Yasir Saeed, MD1, Raghav Bassi1, Affaf Gul, MBBS2, Sarmad Riaz Farooqui, MD1, Muhamed Abubacker, MD1; 1Lincoln Medical Center, Bronx, NY; 2Khyber Teaching Hospital, Peshawar, North-West Frontier, Pakistan
Introduction: In 10% of patients, untreated or poorly managed Achalasia can cause progressive esophageal dilation and loss of functionality, forming a sigmoidolichomegaesopahagus, with less than 5% of cases requiring an esophagectomy. In extremely rare situations, this megaesopahagus can cause airway obstruction from the regurgitation of food and life-threatening esophageal bleeding from underlying pressure mucosal ulcers from the retained food debris.
Methods: A 65 year-old female with a past medical history of Achalasia, presented to the emergency department (ED) with complaints of worsening shortness of breath, chest pain, nausea, non-bilious hematemesis with regurgitated food and water since one day. These symptoms were accompanied by diaphoresis, fatigue and chronic intermittent dysphagia for both solid foods and liquids. In the ED, she experienced another massive episode of bright red hematemesis accompanied by severe dizziness with an acute drop in hemoglobin, resulting in a blood transfusion. Her chest x-ray showed a dilated megaesophagus occupying most of the right hemithorax and CTangiography displayed significant distention of the esophagus with intraluminal Solid material and fluid containing a small amount of gas as well partially obstructing the Right mainstem Bronchi (Image 1,2). Emergent Esophagogastroduodenoscopy was conducted, which revealed a large amount of food debris with areas of esophageal necrosis and dark red blood seen throughout, preventing visualization of the bleeding source (Image 3). The bleeding was likely from an ulcer caused by pressure necrosis from retained food. The patient was then transferred for an emergent esophagectomy to another Health care facility. Discussion: Upper GI bleeding in Achalasia is usually associated with underlying mucosal ulcers caused by pill and infectious esophagitis, malignancies, excessive ingestion of tannins. Pressure ulcers from retained food debris is a rare but lethal etiology of Upper GI bleed in patient with Achalasia. The three factors that play an important role in the pathogenesis of this pressure ulcer formation in Achalasia are immobility from esophageal aperistalsis, non-uniform shearing forces induced from the regurgitation of food and the increased tendency of self-vomiting in these patients, and lastly, mucosal barrier disruption from gastric acid reflux and malnutrition. We hope to contribute to the current understanding of this topic and increase awareness among physicians about it by presenting this rare case.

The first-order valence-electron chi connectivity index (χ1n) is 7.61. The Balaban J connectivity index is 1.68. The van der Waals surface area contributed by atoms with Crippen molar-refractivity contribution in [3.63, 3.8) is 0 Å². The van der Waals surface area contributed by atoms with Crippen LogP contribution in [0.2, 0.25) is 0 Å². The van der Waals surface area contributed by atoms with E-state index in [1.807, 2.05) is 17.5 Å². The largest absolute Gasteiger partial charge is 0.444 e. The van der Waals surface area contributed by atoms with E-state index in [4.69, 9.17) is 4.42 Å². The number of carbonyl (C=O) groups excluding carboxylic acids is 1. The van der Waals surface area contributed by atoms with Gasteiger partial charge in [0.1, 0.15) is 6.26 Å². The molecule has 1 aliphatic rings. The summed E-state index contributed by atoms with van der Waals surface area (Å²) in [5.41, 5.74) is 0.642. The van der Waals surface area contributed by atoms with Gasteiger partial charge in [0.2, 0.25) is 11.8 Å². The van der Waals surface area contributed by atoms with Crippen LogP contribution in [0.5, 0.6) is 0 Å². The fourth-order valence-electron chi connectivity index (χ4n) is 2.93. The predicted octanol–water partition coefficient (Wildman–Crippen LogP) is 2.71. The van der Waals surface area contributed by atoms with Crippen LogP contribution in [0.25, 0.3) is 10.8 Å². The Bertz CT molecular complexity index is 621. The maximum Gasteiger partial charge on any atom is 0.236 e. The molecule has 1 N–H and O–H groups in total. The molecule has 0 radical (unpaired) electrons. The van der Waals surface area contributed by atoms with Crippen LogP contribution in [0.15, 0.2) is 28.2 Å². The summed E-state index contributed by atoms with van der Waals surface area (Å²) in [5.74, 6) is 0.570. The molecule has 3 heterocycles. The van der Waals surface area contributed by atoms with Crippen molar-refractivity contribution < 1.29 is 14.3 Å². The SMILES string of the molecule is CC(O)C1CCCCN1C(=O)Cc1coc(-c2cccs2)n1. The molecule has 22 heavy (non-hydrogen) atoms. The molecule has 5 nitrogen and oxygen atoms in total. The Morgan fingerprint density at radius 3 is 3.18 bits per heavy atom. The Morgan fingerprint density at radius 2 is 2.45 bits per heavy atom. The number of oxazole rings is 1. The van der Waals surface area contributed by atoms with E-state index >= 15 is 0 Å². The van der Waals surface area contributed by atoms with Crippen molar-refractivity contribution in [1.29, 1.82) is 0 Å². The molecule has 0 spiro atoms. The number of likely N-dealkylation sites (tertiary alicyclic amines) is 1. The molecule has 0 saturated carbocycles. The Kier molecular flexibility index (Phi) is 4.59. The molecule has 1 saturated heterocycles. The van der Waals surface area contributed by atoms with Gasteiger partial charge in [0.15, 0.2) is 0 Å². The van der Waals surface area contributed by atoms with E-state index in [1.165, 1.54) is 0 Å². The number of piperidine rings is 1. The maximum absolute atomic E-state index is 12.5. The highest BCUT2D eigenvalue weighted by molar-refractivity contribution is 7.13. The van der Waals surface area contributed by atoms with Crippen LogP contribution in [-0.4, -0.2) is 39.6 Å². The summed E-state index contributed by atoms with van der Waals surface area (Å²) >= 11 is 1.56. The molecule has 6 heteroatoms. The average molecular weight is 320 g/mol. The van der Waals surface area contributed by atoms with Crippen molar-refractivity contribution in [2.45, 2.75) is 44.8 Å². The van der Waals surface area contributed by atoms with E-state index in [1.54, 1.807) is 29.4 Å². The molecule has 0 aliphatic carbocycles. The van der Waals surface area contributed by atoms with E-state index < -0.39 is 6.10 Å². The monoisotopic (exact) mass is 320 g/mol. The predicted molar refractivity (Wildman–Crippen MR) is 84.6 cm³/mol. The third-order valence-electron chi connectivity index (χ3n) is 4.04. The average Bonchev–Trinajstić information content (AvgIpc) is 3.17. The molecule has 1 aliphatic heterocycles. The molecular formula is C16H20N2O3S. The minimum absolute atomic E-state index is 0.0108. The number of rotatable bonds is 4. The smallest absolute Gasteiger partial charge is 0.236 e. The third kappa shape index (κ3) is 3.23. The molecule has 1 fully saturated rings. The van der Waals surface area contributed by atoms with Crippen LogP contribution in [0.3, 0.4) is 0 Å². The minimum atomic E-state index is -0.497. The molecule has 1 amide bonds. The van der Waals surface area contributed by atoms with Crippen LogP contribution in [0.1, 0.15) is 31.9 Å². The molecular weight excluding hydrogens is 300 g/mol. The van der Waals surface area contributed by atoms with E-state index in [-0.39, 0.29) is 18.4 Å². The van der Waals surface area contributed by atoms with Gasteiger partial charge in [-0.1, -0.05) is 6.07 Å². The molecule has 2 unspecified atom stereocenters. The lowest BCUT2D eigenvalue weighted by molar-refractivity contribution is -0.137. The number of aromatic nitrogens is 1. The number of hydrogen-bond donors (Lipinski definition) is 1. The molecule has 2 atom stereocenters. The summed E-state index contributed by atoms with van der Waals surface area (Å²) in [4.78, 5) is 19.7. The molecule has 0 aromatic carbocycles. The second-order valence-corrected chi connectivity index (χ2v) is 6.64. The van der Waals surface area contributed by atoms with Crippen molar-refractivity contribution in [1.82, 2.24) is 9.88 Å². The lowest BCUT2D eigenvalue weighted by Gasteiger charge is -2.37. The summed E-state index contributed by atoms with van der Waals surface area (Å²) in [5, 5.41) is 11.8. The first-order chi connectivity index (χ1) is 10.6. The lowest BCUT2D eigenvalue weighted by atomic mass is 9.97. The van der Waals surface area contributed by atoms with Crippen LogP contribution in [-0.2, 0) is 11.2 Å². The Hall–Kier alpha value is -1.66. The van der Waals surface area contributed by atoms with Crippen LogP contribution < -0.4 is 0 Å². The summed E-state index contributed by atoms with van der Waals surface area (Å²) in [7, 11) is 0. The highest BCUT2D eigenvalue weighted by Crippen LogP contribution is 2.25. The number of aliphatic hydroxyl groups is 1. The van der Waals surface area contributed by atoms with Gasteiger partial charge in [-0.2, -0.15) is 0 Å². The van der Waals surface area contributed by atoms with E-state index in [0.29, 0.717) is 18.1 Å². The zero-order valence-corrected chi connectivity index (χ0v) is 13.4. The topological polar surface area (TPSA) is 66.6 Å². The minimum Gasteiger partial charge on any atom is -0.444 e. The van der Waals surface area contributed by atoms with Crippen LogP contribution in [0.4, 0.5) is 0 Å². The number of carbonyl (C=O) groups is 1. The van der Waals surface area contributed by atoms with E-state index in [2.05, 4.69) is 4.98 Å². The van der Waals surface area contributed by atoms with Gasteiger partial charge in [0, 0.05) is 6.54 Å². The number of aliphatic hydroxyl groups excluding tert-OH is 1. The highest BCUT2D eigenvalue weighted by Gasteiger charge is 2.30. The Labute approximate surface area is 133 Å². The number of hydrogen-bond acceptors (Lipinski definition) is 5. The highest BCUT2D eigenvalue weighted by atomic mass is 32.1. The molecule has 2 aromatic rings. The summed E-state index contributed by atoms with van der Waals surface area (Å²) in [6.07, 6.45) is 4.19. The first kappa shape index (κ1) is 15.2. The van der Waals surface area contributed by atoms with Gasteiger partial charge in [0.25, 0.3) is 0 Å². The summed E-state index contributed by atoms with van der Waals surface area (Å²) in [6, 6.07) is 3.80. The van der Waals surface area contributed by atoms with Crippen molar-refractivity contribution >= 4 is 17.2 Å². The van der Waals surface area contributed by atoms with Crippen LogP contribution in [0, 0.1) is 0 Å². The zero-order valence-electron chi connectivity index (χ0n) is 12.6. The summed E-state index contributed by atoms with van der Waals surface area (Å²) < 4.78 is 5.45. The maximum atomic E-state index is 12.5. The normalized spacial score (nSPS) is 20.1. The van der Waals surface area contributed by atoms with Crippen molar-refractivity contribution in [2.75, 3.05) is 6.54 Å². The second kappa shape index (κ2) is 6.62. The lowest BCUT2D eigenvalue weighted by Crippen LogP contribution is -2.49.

Computed tomography Angiogram of Chest, Axial Scout (Left) with corresponding Coronal section (Right) showing dilated megaesophagus occupying most of the right hemithorax with intraluminal Solid and fluid material containing a small amount of gas partially obstructing the Right main Bronchi (Arrow).
Again Computed tomography Angiogram of Chest at lower level, Axial Scout (Left) with corresponding Coronal section (Right) showing severely dilated esophagus occupying most of the right hemithorax, with intraluminal Solid and fluid material containing a small amount of gas.
Esophagogastroduodenoscopy showing areas of esophageal necrosis and dark red blood seen throughout, preventing visualization of the exact bleeding source.
Disclosures: Yasir Saeed indicated no relevant financial relationships. Raghav Bassi indicated no relevant financial relationships. Affaf Gul indicated no relevant financial relationships. Sarmad Riaz Farooqui indicated no relevant financial relationships. Muhamed Abubacker indicated no relevant financial relationships.